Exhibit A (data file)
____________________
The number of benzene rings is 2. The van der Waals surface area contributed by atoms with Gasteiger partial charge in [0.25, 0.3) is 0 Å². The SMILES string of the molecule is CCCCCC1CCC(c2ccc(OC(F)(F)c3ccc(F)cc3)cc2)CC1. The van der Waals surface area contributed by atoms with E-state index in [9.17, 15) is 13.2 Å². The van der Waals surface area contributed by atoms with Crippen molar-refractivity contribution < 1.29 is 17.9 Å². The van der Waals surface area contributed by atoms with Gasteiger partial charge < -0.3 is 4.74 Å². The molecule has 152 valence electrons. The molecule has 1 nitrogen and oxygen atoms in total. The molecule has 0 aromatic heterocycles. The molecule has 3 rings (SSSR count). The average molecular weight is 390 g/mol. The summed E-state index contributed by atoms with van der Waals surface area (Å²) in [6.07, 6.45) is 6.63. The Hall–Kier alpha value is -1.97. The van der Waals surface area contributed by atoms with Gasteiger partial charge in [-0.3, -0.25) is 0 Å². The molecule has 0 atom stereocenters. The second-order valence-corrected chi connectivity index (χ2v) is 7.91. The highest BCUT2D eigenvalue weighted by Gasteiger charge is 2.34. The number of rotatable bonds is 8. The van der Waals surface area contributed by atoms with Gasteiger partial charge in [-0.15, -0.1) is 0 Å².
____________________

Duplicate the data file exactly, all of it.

The number of benzene rings is 2. The van der Waals surface area contributed by atoms with Gasteiger partial charge in [0.25, 0.3) is 0 Å². The SMILES string of the molecule is CCCCCC1CCC(c2ccc(OC(F)(F)c3ccc(F)cc3)cc2)CC1. The van der Waals surface area contributed by atoms with E-state index in [9.17, 15) is 13.2 Å². The van der Waals surface area contributed by atoms with Crippen molar-refractivity contribution < 1.29 is 17.9 Å². The van der Waals surface area contributed by atoms with Gasteiger partial charge < -0.3 is 4.74 Å². The molecule has 152 valence electrons. The molecule has 1 nitrogen and oxygen atoms in total. The molecule has 0 aromatic heterocycles. The molecule has 3 rings (SSSR count). The average molecular weight is 390 g/mol. The summed E-state index contributed by atoms with van der Waals surface area (Å²) in [6.07, 6.45) is 6.63. The Hall–Kier alpha value is -1.97. The van der Waals surface area contributed by atoms with Gasteiger partial charge in [-0.3, -0.25) is 0 Å². The molecule has 0 atom stereocenters. The second-order valence-corrected chi connectivity index (χ2v) is 7.91. The highest BCUT2D eigenvalue weighted by Gasteiger charge is 2.34. The number of rotatable bonds is 8. The van der Waals surface area contributed by atoms with Gasteiger partial charge in [-0.15, -0.1) is 0 Å².